When lawmakers saw the bill had surged 70% to US$16.8 billion (C$21.4 billion) by early 2022, they shut down funding and sent developers in search of new financing from public debt markets or financial institutions. But, unlike numerous projects in U.S. soil – Penn East, Atlantic Coast and Keystone XL among them – Trans Mountain is still alive and due to come online in the third quarter of 2023. 

The Coastal GasLink natural gas pipeline also has weathered storms, but construction is proceeding on the 420-mile (670-km) project, which will deliver natural gas to the LNG Canada liquefaction and export facility now under construction in Kitmat, British Columbia. 

LNG Canada, a joint venture of Shell, Petronas, PetroChina, Mitsubishi and KOGAS, will initially produce and export LNG from two trains totaling 14 million mpta. The project is now approaching the 60% completion mark and remains on track to deliver its first cargo by the middle of this decade. 

For all of its impressive engineering and construction milestones, one of Coastal GasLink’s most important accomplishments may prove to be the precedent it set for Indigenous relations. TC Energy in March announced an agreement to sell a 10% stake in the project to Indigenous communities, sharing authority over the pipeline with groups who traditionally held the land it will traverse. 

“For many of us,” Chief Corrina Leween of the Cheslatta Carrier Nation said, “this marks the first time that our Nations have been included as owners in a major natural resource project that is crossing our territories.” 

Whether it proves to be a model for future collaborations or just a one-off solution for Coastal GasLink, it suggests that Canadian pipeline operators have evolved from recognizing the importance of Indigenous stakeholders, to embracing them as economic partners.  

Should those relations thaw further, and First Nations continue to participate in infrastructure development, it could make pipeline construction in Canada less contentious than has been seen in recent years and enable higher production and exports. 

Aside from the perennial opposition that all major energy projects now face in North America, one of the greater hurdles to increased exports is Canada’s limited infrastructure. Canadian pipelines are already running at or near capacity, and it will take significant investment to achieve the scale of infrastructure buildout required to materially impact global supplies of oil and gas. 

Big midstream players like TC Energy and Enbridge are flush with cash and have announced multibillion-dollar capital programs but they are largely pursuing energy transition-oriented investments while seeking incremental expansions of existing oil and gas pipeline systems within Canada. 

“On the conventional side, we’ll expand and modernize gas systems, which will displace coal and support renewables growth,” Enbridge CEO Al Monaco told investors during a February discussion of its 2021 financial results. “We’ll continue to build out our LNG and export positions and invest in the gas utility. We’ll also pursue capital-efficient liquids pipeline optimizations.” 

Enbridge, whose Line 3 replacement project was completed in 2021 and is now “running pretty much full” at roughly 3.1 MMbpd capacity, has prioritized adding more downstream egress to the Gulf of Mexico on its Flanagan-Seaway systems, Monaco said. “We’re now seeing interest in Western Canada LNG, plus local market demand is picking up, so that should drive expansion on our West Coast system.”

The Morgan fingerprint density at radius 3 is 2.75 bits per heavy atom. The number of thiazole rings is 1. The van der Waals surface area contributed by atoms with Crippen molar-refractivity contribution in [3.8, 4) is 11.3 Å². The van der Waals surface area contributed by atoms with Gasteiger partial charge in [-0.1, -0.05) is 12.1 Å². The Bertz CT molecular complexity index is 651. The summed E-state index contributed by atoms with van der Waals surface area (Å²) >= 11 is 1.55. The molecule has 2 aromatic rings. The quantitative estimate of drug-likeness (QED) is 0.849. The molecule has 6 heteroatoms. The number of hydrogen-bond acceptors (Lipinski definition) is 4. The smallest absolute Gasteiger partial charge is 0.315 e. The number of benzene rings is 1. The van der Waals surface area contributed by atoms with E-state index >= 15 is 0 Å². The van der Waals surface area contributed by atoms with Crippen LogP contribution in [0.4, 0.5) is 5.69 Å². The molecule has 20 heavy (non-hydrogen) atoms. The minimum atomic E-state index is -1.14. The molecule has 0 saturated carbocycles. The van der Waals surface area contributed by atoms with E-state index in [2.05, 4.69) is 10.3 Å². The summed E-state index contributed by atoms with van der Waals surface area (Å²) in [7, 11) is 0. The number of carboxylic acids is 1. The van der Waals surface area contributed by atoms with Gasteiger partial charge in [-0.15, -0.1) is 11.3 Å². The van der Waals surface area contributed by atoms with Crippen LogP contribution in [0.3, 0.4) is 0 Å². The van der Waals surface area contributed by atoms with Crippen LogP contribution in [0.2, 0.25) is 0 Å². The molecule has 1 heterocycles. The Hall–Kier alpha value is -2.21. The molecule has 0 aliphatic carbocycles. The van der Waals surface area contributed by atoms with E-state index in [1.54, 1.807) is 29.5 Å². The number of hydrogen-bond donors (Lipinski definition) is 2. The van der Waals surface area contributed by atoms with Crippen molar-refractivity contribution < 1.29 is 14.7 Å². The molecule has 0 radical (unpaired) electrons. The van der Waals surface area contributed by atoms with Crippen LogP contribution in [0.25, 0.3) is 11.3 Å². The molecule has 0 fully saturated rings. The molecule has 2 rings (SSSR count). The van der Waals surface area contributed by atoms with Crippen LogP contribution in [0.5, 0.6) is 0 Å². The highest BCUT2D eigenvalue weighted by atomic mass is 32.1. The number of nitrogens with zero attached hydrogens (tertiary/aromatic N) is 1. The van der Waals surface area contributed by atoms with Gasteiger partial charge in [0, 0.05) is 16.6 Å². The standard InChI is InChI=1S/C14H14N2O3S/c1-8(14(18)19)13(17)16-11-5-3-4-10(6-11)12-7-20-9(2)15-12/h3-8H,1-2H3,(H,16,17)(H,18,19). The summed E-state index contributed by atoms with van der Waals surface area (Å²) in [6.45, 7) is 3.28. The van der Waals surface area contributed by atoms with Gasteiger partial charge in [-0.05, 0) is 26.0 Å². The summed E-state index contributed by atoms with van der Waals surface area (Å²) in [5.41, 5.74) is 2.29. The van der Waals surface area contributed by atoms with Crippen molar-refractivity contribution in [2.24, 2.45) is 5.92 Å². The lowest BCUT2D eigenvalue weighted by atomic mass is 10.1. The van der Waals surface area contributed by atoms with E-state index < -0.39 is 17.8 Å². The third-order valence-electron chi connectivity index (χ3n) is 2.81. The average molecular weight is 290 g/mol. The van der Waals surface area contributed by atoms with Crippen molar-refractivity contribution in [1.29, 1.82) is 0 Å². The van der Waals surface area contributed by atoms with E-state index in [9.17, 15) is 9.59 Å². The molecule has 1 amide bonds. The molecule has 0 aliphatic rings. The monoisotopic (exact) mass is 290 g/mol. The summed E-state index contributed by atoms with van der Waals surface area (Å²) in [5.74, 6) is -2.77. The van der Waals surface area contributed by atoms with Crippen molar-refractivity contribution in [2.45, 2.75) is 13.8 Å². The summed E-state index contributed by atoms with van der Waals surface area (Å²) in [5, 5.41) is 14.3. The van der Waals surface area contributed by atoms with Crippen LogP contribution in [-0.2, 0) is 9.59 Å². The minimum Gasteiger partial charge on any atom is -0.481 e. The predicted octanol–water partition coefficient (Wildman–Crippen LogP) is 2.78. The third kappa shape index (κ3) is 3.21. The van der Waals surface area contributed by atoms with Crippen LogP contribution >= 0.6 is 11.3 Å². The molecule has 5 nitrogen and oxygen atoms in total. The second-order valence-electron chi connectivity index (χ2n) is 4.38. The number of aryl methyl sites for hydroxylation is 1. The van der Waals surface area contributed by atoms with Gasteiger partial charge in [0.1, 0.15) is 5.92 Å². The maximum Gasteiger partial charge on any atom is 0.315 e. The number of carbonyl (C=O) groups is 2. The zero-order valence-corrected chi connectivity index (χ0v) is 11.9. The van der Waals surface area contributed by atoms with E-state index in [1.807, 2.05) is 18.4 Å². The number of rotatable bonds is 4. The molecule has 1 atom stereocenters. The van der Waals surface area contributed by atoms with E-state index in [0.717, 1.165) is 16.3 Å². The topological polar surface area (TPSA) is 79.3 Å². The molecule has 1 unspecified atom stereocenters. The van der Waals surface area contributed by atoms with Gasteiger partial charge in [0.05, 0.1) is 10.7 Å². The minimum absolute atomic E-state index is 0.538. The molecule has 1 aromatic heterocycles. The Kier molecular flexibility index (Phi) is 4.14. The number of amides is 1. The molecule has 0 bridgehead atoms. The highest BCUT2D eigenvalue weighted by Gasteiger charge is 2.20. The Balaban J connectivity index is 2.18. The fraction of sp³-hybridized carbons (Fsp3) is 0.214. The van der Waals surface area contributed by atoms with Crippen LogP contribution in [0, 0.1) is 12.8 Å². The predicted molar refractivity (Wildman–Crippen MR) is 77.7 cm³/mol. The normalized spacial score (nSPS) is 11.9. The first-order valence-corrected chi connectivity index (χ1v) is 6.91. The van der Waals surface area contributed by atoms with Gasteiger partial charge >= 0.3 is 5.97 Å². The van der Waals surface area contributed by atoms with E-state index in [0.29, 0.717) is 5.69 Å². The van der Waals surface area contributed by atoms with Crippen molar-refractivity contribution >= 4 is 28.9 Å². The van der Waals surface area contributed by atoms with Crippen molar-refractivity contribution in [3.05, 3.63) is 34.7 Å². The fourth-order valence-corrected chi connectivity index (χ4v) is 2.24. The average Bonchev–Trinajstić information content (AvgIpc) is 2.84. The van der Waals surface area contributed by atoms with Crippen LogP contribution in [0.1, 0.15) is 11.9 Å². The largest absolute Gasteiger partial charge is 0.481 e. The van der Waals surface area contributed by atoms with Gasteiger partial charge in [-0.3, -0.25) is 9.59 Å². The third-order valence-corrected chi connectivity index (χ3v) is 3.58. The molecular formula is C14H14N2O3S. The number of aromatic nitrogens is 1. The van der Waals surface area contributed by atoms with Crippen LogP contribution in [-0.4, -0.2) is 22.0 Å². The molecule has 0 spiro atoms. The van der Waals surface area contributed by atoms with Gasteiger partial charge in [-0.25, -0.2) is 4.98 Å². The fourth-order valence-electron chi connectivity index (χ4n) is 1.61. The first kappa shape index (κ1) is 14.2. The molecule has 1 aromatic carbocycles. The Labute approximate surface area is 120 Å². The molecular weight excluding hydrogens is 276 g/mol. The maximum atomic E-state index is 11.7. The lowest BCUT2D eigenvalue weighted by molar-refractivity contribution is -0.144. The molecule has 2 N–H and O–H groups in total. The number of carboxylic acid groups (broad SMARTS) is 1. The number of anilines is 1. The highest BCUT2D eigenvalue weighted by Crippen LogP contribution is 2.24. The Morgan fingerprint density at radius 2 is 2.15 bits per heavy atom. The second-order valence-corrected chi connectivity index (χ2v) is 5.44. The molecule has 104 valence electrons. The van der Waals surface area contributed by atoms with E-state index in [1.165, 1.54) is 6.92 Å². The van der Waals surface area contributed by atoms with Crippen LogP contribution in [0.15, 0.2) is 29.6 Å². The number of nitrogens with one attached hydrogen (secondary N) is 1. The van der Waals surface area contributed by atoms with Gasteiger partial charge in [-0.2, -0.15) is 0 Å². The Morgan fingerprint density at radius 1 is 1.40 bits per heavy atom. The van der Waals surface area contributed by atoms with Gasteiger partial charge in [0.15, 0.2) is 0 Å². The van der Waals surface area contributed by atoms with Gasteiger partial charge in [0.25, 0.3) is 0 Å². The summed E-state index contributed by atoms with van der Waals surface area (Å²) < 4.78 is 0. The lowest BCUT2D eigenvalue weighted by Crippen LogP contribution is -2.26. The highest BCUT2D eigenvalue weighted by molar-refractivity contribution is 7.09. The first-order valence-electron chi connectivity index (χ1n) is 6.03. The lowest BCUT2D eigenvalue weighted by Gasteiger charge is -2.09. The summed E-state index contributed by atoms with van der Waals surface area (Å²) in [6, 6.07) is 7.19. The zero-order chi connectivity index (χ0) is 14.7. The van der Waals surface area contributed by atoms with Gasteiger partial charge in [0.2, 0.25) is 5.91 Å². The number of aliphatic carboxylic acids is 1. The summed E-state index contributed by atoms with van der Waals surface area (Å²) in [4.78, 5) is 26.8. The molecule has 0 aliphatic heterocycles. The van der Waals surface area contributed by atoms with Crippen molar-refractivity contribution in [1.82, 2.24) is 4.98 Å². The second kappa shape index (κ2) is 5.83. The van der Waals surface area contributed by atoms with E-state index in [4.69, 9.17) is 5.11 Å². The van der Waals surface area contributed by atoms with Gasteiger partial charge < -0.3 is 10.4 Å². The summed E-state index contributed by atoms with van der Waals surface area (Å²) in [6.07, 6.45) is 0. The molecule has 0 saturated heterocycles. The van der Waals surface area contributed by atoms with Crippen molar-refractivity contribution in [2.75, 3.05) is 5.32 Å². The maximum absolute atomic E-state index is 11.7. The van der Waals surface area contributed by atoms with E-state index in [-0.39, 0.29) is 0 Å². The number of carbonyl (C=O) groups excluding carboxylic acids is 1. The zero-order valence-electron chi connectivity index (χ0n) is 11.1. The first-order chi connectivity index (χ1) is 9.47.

Accordingly, Enbridge is eyeing a potential $2.5 billion expansion of its BC pipeline system, with potential in-service by 2025-26, although that project is contingent on Woodfibre LNG receiving a final investment decision, “at which time we’d then need to hold an open season on our BC Pipeline to see what the market wanted in terms of capacity,” spokesperson Jesse Semko told P&GJ

Canada exports more than 4 MMbpd of oil to the United States, with most of that transported on Enbridge’s Mainline system and another 590,000 barrels a day flowing on TC Energy's Keystone pipeline. Of those totals, a small portion is then re-exported to other countries. Those volumes reached record levels by the end of 2021, with most going to India, China and South Korea. 

“On balance, (Canadian pipeline) egress is really at capacity, and it takes a significant amount of time, effort, and intervention even to build and bring a new pipeline onstream, CAPP’s Brunnen said.  

“Unless we see the federal government convey a very concerted level of support for new energy infrastructure and production to help displace Russian oil out of Europe, (midstream) companies aren't going to be in a position to make any substantial new announcements or investments,” he said. 

Initial government response has been considerably more muted to date. Natural Resources Minister Jonathan Wilkinson said his agency was studying ways to increase utilization of existing pipelines in order to boost crude exports to the United States. 

None of that is to say that Canada’s energy industry can’t successfully rise to the aid of its European allies. It can, industry leaders contend, if government lends support. 

“If we don't see the government shift in its policy stance, there's not going to be any incremental (pipeline) egress, which is necessary for incremental production,” Brunnen said.  

The Ukraine crisis has renewed faint murmurs that Keystone XL could somehow be resurrected, although TC Energy officially abandoned that project and there are no signs of change. But Suncor Chief Climate Officer Martha Hall Findlay is quick to point out the irony of killing a project that could have ultimately delivered 1.4 MMbpd to the United States. 

“When we negotiated the first free trade agreement between Canada and the U.S., energy security was a critical component,” she said of a deal that pre-dated the U.S. shale revolution. “The United States was so worried about energy security at the time that we actually ended up with a clause in that free trade agreement that prevented Canada from taking any actions that could jeopardize its access to our oil. 

“All of a sudden, we’re finding ourselves back in the situation of having a not-very-different conversation,” Findlay said.